All of today's lifestyle coaching will tell you to forget the details. You know what I mean, "Keep It Simple Silly", "Don't Sweat the Small Stuff" and "Choose Which Hill You're Going to Die On". All sound advice and all things that adulthood and especially parenthood have beaten into me. However, a few small experiences over this holiday season have turned my thinking on it's ear.
I used to be very particular, almost obsessive, about the decor in my home, every picture frame and figurine had to line up just so. You can imagine how quickly that changed with the addition of three small children to the family. Not only do I have less decorations, but I just don't care if my end tables are adorned with a mixture of framed family photos, Legos and Barbie shoes. Okay, maybe I care just a little, but I'm not letting it drive me any crazier than I already am. I've even given up control of the Christmas tree. The kids have a complete free for all, my job is just to help fill in the top where they can't reach. No more perfect positioning of every ornament. With my growing wisdom as a parent I have let go of these details.
But have I stopped noticing details all together? Surely not. Or so I thought until a few weeks a go. Putting laundry away one regular Saturday afternoon, I stopped and looked at the handle I was getting ready to pull on my husband's dresser. I'd opened the drawer at least a thousand times, after all we'd had this furniture almost four years. The handle was upside down. I don't mean someone had pushed against the handle and left it stuck up in the air. I mean it had been screwed on at the factory upside down. Quickly taking in the rest of the dresser I was shocked to realize that six of the 10 handles were upside down. How in Heavens name had we missed this? Was it important in the grand scheme of things? No. Did it scare me a little that I was rushing around so much in my life that I didn't see what was right in front of my face? Yes. I was so disturbed I called my husband.
Understandably he thought I was cracked, as usual. "Are you sure? I can't be that noticeable if we didn't see it in four years."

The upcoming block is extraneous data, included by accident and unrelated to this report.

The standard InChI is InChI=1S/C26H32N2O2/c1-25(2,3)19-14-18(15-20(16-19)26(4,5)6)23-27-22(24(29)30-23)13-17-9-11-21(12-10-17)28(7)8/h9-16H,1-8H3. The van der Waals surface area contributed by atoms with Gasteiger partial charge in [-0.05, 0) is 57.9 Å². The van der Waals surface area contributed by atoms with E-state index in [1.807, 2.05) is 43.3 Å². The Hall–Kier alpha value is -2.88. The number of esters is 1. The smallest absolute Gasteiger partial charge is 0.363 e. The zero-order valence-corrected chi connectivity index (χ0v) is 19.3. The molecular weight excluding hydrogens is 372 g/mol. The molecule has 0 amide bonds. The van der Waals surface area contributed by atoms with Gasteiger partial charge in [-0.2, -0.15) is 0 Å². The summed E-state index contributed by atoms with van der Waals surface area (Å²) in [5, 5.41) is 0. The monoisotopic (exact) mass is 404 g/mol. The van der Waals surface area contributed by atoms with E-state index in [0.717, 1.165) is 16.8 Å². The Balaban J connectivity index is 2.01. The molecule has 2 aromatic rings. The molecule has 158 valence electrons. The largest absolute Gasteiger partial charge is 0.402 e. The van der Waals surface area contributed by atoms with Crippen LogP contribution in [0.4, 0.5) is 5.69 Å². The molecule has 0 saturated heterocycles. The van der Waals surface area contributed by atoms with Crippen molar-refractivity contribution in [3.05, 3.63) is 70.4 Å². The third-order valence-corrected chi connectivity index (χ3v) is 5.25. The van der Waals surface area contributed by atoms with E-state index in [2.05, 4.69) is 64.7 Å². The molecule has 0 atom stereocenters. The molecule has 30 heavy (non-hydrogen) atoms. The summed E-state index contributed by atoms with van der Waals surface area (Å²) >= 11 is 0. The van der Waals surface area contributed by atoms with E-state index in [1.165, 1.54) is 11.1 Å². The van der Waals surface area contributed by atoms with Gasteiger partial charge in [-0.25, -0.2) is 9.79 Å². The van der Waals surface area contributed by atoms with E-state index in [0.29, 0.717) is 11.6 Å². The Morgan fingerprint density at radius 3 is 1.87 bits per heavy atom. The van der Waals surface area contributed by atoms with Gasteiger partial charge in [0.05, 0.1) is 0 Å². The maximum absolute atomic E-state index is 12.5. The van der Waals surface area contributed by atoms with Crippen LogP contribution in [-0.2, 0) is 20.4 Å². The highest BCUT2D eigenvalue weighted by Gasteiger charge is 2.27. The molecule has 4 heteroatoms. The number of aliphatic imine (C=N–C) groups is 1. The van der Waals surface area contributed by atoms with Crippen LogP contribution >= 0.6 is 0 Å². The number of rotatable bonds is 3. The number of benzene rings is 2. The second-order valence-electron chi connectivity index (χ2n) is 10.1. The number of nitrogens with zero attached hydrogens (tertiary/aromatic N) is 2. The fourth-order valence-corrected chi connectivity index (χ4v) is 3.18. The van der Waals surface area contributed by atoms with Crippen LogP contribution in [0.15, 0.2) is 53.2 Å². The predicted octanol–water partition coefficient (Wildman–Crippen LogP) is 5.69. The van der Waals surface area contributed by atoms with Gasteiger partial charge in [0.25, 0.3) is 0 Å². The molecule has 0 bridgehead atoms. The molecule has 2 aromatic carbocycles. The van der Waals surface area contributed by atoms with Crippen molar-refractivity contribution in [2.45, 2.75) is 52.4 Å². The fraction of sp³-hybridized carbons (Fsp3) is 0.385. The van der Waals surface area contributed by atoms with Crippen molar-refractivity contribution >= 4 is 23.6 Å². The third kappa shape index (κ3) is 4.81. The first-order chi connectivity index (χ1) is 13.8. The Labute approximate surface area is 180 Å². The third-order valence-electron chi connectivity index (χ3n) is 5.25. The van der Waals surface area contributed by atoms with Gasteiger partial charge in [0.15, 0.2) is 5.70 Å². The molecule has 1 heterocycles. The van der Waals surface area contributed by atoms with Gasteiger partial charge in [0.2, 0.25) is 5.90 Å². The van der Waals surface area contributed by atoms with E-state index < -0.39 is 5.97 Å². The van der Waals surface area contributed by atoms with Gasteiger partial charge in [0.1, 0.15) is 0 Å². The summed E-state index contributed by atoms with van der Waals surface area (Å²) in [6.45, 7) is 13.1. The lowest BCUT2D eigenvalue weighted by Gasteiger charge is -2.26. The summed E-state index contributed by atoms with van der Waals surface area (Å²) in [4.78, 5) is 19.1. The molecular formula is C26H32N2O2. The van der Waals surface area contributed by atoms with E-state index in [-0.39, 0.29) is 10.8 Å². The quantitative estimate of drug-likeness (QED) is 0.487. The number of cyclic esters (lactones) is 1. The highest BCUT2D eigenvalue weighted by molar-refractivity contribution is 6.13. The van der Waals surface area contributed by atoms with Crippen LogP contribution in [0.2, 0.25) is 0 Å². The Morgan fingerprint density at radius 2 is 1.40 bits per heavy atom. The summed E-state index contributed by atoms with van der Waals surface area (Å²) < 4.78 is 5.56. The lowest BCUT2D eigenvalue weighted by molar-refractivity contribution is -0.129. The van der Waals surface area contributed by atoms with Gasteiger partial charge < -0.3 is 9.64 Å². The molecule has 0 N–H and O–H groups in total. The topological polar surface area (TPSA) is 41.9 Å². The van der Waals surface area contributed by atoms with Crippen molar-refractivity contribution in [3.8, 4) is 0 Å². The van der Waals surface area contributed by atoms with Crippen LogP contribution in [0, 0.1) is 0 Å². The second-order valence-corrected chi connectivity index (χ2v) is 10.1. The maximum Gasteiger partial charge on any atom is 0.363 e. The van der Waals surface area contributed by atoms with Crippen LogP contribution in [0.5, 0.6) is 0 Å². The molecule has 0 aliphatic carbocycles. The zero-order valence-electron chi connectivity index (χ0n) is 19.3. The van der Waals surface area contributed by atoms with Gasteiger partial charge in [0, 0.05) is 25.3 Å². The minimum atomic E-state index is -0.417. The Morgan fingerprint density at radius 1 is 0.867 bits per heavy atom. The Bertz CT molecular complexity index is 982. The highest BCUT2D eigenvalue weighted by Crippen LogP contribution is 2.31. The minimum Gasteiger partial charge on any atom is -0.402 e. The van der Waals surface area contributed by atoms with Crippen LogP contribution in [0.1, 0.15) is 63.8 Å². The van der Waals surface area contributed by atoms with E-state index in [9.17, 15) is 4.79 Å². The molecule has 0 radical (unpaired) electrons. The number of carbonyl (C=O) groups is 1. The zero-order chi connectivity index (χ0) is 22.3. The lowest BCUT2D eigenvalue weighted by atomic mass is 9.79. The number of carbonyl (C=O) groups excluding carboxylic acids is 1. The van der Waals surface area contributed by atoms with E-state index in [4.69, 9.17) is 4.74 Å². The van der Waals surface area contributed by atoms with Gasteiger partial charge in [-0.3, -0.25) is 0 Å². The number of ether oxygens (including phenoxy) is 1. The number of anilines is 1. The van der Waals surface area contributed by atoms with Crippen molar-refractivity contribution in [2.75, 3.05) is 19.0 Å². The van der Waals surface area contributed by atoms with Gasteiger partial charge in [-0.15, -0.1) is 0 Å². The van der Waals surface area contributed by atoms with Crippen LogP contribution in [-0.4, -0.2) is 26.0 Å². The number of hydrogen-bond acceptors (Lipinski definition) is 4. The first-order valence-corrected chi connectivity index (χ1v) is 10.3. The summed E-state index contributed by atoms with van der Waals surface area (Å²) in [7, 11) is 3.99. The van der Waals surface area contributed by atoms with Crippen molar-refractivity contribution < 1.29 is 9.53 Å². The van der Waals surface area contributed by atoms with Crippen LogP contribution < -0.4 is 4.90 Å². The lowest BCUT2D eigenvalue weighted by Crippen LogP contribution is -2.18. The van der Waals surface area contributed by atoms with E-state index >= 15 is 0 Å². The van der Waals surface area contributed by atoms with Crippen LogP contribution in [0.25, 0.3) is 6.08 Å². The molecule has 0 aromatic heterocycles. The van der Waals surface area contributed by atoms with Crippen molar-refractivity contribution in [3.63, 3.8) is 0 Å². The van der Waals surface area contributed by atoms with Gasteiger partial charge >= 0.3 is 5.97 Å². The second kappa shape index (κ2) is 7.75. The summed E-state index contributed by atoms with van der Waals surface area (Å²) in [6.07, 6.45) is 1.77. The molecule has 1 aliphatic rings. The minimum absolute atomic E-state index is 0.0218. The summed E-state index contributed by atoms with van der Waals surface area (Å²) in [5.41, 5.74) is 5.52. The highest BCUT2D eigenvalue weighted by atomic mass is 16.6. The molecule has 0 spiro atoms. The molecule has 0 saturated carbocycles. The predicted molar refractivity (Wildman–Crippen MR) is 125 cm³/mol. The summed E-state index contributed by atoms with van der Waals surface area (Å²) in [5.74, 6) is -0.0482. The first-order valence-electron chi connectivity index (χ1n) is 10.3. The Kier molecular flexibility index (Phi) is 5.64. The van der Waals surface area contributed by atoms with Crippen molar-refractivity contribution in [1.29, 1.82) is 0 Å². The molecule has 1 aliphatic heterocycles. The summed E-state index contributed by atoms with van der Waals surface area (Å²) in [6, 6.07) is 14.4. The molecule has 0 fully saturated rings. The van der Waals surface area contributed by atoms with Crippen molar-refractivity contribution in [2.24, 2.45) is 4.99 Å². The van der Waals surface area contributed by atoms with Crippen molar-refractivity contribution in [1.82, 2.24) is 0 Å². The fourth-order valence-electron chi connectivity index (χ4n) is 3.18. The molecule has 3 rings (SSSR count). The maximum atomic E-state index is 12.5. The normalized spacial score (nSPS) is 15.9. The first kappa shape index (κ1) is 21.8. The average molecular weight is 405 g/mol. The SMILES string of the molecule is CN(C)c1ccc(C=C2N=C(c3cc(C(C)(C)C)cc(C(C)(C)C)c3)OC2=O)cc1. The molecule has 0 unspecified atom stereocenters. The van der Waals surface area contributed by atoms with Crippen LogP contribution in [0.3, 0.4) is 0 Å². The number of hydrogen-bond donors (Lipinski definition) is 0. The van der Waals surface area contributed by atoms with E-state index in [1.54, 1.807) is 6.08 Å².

Then he got home. It was that noticeable.
This little scenario all went down early in the holidays, and got my wheels turning about details I was missing. The frosting on the sugar cookie came a few days before Christmas. As usual we were running late, and it was questionable if we were going to make the school bus. There were extra delays because there were presents to be carried to bus drivers and teachers, lunch ladies and janitors, strangers on the street...To put it bluntly we were rushed. I sent the younger of my twins, Makayla, to get a hairbrush when she became distracted for the tenth time in as many minutes. She gasped and stood staring at our plastic (read child friendly) Nativity set. The night before we'd had a family gathering and while making room for a plate someone had slid the figures to the side. She was horrified.
"Mommy who did this!"
Even though they had arranged the figures in rows and circles all season she asked me as she carefully sorted sheep from wise men.
"How should it be be? How would you like it Mommy?"
My response was already on my lips, I was ready to tell her that it didn't matter and we didn't have time for it. Luckily my brain kicked in. Was I really about to tell my daughter that the Saviour's birth didn't matter and we didn't have time to be respectful of it? Could something so small shape my relationship with her in the future and when she asks for my opinion?
We took the two minutes or less to arrange the Nativity the way we thought best, and we still made the bus. I've decided though for the New Year I'm not going to let the big things take up so much of my thoughts and effort, work, money, school. Those are the things that I'm going to keep simple and easy. Instead I'm going to keep an eye on the details. After all, the devil is in the details.